Print PDF

Default Judgment on One Trademark Opposition Did Not Preclude Litigating a Second Trademark Opposition

May 30, 2006

Decision icon Decision

Last Month at the Federal Circuit - June 2006

Judges: Newman (author), Lourie, Schall

In Sharp Kabushiki Kaisha v. ThinkSharp, Inc., No. 05-1220 (Fed. Cir. May 30, 2006), the Federal Circuit affirmed the Trademark Trial and Appeal Board’s (“TTAB”) decision that ThinkSharp, Inc. (“ThinkSharp”) was not required to litigate simultaneous oppositions and that res judicata did not apply when ThinkSharp chose only to defend one and the TTAB entered default judgment as to the second.

ThinkSharp filed a “word mark” application for THINKSHARP and a “word-and-design” application for THINKSHARP for use with educational goods and services. Sharp Kabushiki Kaisha (“Sharp”) filed a Notice of Opposition to the word mark registration and to the word-and-design registration, alleging that THINKSHARP is confusingly similar to and dilutes the SHARP trademark family.

ThinkSharp contested the word mark opposition, but failed to answer the word-and-design opposition, which consequently resulted in a default judgment. Sharp then argued that the default judgment entered against ThinkSharp’s word-and-design mark applied as res judicata to the word mark opposition. The TTAB rejected this argument, ruling that ThinkSharp was entitled to pursue one application and abandon the other without a default judgment precluding ThinkSharp from defending the pending opposition. The TTAB also decided on the merits of the opposition that SHARP and THINKSHARP were not likely to be confused.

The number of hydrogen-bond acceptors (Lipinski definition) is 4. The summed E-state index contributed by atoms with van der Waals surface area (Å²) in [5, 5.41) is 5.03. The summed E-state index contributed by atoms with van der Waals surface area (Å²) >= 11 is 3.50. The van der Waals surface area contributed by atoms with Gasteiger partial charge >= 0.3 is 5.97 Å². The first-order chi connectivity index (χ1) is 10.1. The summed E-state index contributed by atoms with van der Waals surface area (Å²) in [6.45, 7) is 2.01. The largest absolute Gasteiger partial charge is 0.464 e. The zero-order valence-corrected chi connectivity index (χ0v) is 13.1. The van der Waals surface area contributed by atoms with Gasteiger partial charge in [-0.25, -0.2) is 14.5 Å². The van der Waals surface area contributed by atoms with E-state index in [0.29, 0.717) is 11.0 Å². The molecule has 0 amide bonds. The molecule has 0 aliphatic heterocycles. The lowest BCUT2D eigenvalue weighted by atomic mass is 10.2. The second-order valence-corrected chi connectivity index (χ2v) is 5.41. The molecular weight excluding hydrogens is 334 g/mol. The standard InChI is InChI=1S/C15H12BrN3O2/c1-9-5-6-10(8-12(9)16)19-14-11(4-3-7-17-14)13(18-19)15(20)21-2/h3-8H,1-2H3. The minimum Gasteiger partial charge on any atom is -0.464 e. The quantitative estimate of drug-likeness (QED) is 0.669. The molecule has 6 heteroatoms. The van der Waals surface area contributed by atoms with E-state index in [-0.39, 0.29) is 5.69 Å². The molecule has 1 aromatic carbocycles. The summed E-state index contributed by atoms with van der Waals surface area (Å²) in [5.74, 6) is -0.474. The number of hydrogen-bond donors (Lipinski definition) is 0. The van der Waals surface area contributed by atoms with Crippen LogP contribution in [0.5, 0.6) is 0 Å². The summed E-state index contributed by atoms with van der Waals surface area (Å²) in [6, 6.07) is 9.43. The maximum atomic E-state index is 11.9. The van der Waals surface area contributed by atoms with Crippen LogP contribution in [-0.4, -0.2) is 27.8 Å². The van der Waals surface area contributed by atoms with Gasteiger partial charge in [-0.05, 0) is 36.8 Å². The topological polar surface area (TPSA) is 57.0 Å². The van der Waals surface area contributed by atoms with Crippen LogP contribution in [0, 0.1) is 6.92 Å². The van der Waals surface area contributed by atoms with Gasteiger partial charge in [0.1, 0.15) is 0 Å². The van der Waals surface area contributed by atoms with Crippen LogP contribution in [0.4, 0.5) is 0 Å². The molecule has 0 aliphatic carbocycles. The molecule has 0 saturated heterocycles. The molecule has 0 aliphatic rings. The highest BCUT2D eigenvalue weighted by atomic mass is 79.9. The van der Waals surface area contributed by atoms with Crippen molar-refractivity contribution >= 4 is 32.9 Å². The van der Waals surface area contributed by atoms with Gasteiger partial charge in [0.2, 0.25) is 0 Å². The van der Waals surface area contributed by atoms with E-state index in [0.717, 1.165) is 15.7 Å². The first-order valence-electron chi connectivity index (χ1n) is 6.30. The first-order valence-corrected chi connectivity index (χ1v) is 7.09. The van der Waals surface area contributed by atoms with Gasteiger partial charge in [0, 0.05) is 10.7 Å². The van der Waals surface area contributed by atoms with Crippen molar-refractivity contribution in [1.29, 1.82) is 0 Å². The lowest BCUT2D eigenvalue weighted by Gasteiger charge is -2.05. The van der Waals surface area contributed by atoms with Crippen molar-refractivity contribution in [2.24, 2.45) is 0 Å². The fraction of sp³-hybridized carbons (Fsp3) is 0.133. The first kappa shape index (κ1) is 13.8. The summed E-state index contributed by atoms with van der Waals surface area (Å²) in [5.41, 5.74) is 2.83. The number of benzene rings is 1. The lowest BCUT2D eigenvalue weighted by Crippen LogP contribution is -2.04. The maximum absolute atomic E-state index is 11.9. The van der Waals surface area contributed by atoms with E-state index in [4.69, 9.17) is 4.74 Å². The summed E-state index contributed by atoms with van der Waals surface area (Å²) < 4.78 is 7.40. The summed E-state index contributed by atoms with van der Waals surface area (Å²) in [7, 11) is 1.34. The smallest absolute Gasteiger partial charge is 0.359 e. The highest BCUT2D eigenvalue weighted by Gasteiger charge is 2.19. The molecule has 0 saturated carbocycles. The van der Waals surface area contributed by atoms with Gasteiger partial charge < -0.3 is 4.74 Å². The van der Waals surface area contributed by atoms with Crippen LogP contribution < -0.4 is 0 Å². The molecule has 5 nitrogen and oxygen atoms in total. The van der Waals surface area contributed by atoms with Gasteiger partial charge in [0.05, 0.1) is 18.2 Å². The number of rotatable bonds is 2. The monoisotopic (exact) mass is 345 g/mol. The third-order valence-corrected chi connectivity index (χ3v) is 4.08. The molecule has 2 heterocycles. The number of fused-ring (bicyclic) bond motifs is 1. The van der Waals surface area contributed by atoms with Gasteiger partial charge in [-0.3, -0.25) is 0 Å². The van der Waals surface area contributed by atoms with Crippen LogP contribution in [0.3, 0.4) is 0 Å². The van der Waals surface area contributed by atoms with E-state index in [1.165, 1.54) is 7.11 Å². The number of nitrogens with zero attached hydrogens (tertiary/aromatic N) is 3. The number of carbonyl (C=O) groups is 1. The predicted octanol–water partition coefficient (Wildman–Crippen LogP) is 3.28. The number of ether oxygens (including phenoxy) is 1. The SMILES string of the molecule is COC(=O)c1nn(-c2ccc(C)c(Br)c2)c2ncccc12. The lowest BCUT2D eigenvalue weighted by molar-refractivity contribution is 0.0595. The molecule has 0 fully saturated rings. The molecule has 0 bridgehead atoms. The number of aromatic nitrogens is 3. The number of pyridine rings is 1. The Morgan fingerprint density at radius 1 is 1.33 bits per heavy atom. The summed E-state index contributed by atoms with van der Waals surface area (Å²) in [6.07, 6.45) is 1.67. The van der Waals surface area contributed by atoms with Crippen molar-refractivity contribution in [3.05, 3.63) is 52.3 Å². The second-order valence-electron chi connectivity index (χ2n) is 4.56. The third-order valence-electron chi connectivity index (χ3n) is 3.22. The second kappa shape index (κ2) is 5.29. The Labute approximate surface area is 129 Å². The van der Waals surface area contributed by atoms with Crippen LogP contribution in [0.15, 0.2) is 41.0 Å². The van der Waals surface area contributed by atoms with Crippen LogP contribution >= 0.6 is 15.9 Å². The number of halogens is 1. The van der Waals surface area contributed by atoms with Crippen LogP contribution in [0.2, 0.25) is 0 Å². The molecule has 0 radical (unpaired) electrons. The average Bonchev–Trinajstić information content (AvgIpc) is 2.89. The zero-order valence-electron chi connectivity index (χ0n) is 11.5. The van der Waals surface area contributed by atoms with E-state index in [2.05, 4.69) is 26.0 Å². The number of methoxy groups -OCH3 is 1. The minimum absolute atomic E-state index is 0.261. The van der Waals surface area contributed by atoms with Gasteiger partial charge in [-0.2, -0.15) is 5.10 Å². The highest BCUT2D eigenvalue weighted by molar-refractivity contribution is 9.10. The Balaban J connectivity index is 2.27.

On appeal, the Federal Circuit affirmed the holding of the TTAB. The Court held that issue preclusion did not apply because the merits of Sharp’s opposition to the word-and-design mark were not “litigated and decided.” Moreover, the Court found that claim preclusion did not apply because the issue of likelihood of confusion as to the word mark was not litigated in the defaulted opposition. Further, the Court explained that precedent required a clear and persuasive reason for denying a party of its day in court.

The Federal Circuit explained that the purpose of res judicata is to prevent a party from having to relitigate the same issue that was decided in a previous case. The Court reasoned that this purpose was not met in this case because the issues of likelihood of confusion and dilution were not litigated, and further, that the word-and-design mark was not identical to the word mark. Thus, absent an attempt to avoid the preclusive effect of an earlier judgment, a trademark applicant may choose which oppositions to defend without fear that a default judgment will negatively affect the pending oppositions.